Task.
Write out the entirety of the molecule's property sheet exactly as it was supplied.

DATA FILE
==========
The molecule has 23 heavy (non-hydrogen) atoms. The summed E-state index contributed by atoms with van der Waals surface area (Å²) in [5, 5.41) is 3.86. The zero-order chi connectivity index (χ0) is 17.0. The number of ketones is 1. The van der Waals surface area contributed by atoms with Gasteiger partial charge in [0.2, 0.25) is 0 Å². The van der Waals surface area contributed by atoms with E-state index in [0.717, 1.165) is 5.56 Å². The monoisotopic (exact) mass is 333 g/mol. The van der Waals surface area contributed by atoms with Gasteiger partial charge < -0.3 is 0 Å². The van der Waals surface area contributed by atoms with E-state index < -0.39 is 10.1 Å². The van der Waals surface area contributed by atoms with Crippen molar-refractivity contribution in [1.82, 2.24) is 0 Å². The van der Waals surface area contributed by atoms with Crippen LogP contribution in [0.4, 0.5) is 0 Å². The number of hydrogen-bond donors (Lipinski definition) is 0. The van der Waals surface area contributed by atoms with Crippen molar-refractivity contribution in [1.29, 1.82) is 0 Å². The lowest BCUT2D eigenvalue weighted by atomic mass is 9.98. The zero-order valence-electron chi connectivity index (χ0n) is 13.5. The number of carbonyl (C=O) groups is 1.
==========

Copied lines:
The molecule has 23 heavy (non-hydrogen) atoms. The summed E-state index contributed by atoms with van der Waals surface area (Å²) in [5, 5.41) is 3.86. The zero-order chi connectivity index (χ0) is 17.0. The number of ketones is 1. The van der Waals surface area contributed by atoms with Gasteiger partial charge in [0.2, 0.25) is 0 Å². The van der Waals surface area contributed by atoms with E-state index in [0.717, 1.165) is 5.56 Å². The monoisotopic (exact) mass is 333 g/mol. The van der Waals surface area contributed by atoms with Gasteiger partial charge < -0.3 is 0 Å². The van der Waals surface area contributed by atoms with E-state index < -0.39 is 10.1 Å². The van der Waals surface area contributed by atoms with Crippen molar-refractivity contribution in [1.82, 2.24) is 0 Å². The van der Waals surface area contributed by atoms with Crippen LogP contribution in [0.4, 0.5) is 0 Å². The number of hydrogen-bond donors (Lipinski definition) is 0. The van der Waals surface area contributed by atoms with Crippen molar-refractivity contribution in [1.29, 1.82) is 0 Å². The lowest BCUT2D eigenvalue weighted by atomic mass is 9.98. The zero-order valence-electron chi connectivity index (χ0n) is 13.5. The number of carbonyl (C=O) groups is 1.